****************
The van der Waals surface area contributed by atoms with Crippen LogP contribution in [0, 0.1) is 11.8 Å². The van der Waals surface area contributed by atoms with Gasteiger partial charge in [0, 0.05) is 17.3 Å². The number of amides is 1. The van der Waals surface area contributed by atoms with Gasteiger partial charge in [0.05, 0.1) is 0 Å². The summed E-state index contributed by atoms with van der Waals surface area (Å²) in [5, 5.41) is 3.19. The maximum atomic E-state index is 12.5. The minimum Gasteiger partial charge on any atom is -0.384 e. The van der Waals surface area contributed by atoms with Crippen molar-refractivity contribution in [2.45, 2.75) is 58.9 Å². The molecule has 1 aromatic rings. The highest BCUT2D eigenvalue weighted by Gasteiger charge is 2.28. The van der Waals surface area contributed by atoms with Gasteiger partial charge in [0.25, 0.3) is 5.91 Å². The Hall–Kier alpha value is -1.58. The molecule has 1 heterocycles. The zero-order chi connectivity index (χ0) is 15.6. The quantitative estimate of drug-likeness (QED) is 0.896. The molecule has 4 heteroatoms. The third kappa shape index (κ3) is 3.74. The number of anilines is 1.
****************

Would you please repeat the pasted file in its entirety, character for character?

The van der Waals surface area contributed by atoms with Crippen LogP contribution in [0, 0.1) is 11.8 Å². The van der Waals surface area contributed by atoms with Gasteiger partial charge in [0, 0.05) is 17.3 Å². The number of amides is 1. The van der Waals surface area contributed by atoms with Gasteiger partial charge in [0.05, 0.1) is 0 Å². The summed E-state index contributed by atoms with van der Waals surface area (Å²) in [5, 5.41) is 3.19. The maximum atomic E-state index is 12.5. The minimum Gasteiger partial charge on any atom is -0.384 e. The van der Waals surface area contributed by atoms with Crippen molar-refractivity contribution in [2.45, 2.75) is 58.9 Å². The molecule has 1 aromatic rings. The highest BCUT2D eigenvalue weighted by Gasteiger charge is 2.28. The van der Waals surface area contributed by atoms with Gasteiger partial charge in [0.25, 0.3) is 5.91 Å². The Hall–Kier alpha value is -1.58. The molecule has 1 heterocycles. The zero-order chi connectivity index (χ0) is 15.6. The quantitative estimate of drug-likeness (QED) is 0.896. The molecule has 4 heteroatoms. The third kappa shape index (κ3) is 3.74. The number of anilines is 1.